Welcome Back To Homework

by Kate Fries
Originally Published: 

My kids just started their fourth week of school. The excitement over new teachers and fresh school supplies has waned, and cold, hard reality is beginning to set in. We cruised along for the first few weeks of the school year—a blessing, because I returned to full-time work outside of the home the same week school started, and it took some time to figure out our family’s new routine. But now, the homework train has rolled into town, which means it’s time for me to go on my annual homework rant. (Ahem.)

Teachers, I love you, and I think you’re awesome. I was raised by public school educators, and some of my best friends are teachers. I honestly could not do your job and appreciate everything you do for my children. That said, will you please keep a few things in mind when assigning homework this year?

1. Homework should review concepts previously studied in class and measure a student’s understanding of the given subject. If graded, it should be for credit/no credit based on whether it was completed or not. Assigning letter grades to homework unfairly penalizes students who may not have understood the material. Used properly, homework is an assessment you can use to determine if a student needs extra help—so you can then offer that help or get parents involved, if necessary. It’s very frustrating, as a parent, to know my kid did the homework assignment but lost points because he didn’t answer every question correctly. (If my kid just doesn’t turn in a homework assignment? Give him a zero. We’re in total agreement on that point.)

2. Teachers, please do not make me do homework so I can review my child’s homework. I worked really hard to get my degree in writing and become a person who writes things for the Internet. Am I wrong to assume my reward for persistently chasing after a career in the arts should be never having to do seventh-grade algebra again? It was bad enough the first time. Yet, as I sit with my son and try to correct his algebra homework before he turns it in (because, apparently, my seventh-grader’s algebra homework receives a letter grade—see above), I find myself looking up the old acronym and reflexively reaching for a calculator. I’m living out an actual recurring nightmare I’ve had, the one in which I have to do math for some class I wasn’t aware I signed up for.

3. “Family” homework. No. Just no. I have yet to meet a parent who enjoys family homework. I know it’s often assigned under the guise of a “fun, family-bonding activity,” but it’s really a contest to see which moms and dads have the most Pinterest street cred. Family homework usually relies on creativity, talent and/or glue guns to produce a “working” leprechaun trap or an “All About Me” collage. It supposes we have nothing better to do with our time. It is usually assigned in addition to our kids’ regularly assigned homework and often over the weekend. And most egregiously, it often penalizes the student for a non-crafty parent’s failure to produce Pinterest-worthy results (because you know that second-grader is not going to make a “realistic” papier–mâché duck on his own). I’ll concede that this type of bonding activity is a lot of fun for some families, but I’d rather bond on a nature hike or over a Star Wars movie marathon.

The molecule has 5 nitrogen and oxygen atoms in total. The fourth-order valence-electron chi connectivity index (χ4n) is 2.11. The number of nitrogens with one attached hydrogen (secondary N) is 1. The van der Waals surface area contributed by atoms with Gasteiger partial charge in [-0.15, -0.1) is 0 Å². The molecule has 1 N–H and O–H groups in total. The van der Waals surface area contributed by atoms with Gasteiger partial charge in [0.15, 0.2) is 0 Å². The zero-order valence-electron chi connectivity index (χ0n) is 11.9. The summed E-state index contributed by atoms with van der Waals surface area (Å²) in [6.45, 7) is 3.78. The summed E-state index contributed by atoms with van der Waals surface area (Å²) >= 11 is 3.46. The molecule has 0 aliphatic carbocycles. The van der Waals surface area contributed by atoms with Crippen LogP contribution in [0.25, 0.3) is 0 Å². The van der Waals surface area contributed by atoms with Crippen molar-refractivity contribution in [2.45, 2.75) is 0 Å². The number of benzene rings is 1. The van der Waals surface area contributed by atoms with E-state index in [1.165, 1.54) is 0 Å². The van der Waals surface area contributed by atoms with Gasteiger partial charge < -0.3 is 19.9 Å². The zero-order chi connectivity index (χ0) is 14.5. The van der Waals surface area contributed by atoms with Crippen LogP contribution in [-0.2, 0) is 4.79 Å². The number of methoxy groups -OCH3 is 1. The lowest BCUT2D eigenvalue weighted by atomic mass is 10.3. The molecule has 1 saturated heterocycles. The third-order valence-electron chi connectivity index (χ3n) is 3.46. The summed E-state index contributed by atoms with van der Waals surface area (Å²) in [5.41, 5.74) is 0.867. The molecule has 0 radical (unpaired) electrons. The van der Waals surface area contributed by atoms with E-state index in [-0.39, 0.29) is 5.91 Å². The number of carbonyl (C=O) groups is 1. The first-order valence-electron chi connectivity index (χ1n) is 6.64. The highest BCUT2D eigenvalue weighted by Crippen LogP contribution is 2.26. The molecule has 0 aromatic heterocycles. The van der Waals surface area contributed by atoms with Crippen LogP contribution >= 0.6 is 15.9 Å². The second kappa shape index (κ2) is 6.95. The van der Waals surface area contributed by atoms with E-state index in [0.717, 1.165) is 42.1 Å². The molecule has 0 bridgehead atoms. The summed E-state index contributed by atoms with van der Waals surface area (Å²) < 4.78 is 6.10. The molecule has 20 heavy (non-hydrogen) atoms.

4. Time spent on homework should be grade-level appropriate. Last year my third-grader had two hours of homework (too much) and my sixth–grader had 20 minutes of homework (too little) each night. That’s just wrong.

5. Homework should be assigned, yes—but it shouldn’t be so much that it doesn’t leave room for kids to be kids. After six hours at school, the last thing my kids want to do is return home only to do yet more work. And the last thing I want to do is nag them all evening. So much of what kids learn goes beyond the academics learned in the classroom. After-school athletics, music lessons or a game of Settlers of Catan played together as a family offer opportunities to learn about good sportsmanship, friendship, art and strategy. I am not ashamed to admit I let my kids watch an hour of television each night if their homework and chores are finished. Yes, sometimes it’s the evening news or Cosmos, but just as often, it is Parks and Recreation or Fresh Off the Boat. Maybe one of them will be inspired to be a scientist or a comedy writer. Honestly, even if they learn nothing from their shows, I really don’t care, because they need downtime. We all need time to run around outside or make music or chill out in front of the television. If my kids are doing homework all night, they can’t do those things, and we all suffer.

I am actually a huge proponent of homework. I understand it’s a necessity, and I encourage it because I do believe it has value. But I’ve also seen how it can easily turn ugly, pitting family members against each other and resulting in cranky, overworked kids and stressed-out parents. It’s only the first month of school. I think I speak for most parents when I ask you to remember the work-life balance (yes, the one we adults are told to be so mindful of) when assigning homework to our kids.

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